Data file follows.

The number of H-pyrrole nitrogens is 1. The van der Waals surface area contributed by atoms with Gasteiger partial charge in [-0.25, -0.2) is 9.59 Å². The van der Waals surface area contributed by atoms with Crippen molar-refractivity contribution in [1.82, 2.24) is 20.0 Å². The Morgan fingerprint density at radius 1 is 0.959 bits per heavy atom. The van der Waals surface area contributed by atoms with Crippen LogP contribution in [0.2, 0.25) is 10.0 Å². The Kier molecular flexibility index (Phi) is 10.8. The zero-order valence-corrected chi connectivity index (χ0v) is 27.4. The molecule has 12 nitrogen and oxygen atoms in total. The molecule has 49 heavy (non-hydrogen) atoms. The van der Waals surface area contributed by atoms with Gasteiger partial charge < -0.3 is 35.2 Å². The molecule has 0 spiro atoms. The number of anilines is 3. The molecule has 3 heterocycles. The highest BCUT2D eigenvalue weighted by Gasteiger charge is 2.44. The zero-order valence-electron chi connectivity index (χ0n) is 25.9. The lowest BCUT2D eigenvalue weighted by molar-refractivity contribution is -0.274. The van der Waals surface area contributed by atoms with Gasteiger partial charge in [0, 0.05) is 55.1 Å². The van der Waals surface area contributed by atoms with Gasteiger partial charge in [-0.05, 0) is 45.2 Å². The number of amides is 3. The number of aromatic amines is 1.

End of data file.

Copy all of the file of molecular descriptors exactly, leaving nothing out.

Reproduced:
The number of H-pyrrole nitrogens is 1. The van der Waals surface area contributed by atoms with Gasteiger partial charge in [-0.25, -0.2) is 9.59 Å². The van der Waals surface area contributed by atoms with Crippen molar-refractivity contribution in [1.82, 2.24) is 20.0 Å². The Morgan fingerprint density at radius 1 is 0.959 bits per heavy atom. The van der Waals surface area contributed by atoms with Crippen LogP contribution in [0.2, 0.25) is 10.0 Å². The Kier molecular flexibility index (Phi) is 10.8. The zero-order valence-corrected chi connectivity index (χ0v) is 27.4. The molecule has 12 nitrogen and oxygen atoms in total. The molecule has 49 heavy (non-hydrogen) atoms. The van der Waals surface area contributed by atoms with Gasteiger partial charge < -0.3 is 35.2 Å². The molecule has 0 spiro atoms. The number of anilines is 3. The molecule has 3 heterocycles. The highest BCUT2D eigenvalue weighted by Gasteiger charge is 2.44. The zero-order valence-electron chi connectivity index (χ0n) is 25.9. The lowest BCUT2D eigenvalue weighted by molar-refractivity contribution is -0.274. The van der Waals surface area contributed by atoms with Gasteiger partial charge in [0, 0.05) is 55.1 Å². The van der Waals surface area contributed by atoms with Gasteiger partial charge in [-0.05, 0) is 45.2 Å². The number of amides is 3. The number of aromatic amines is 1.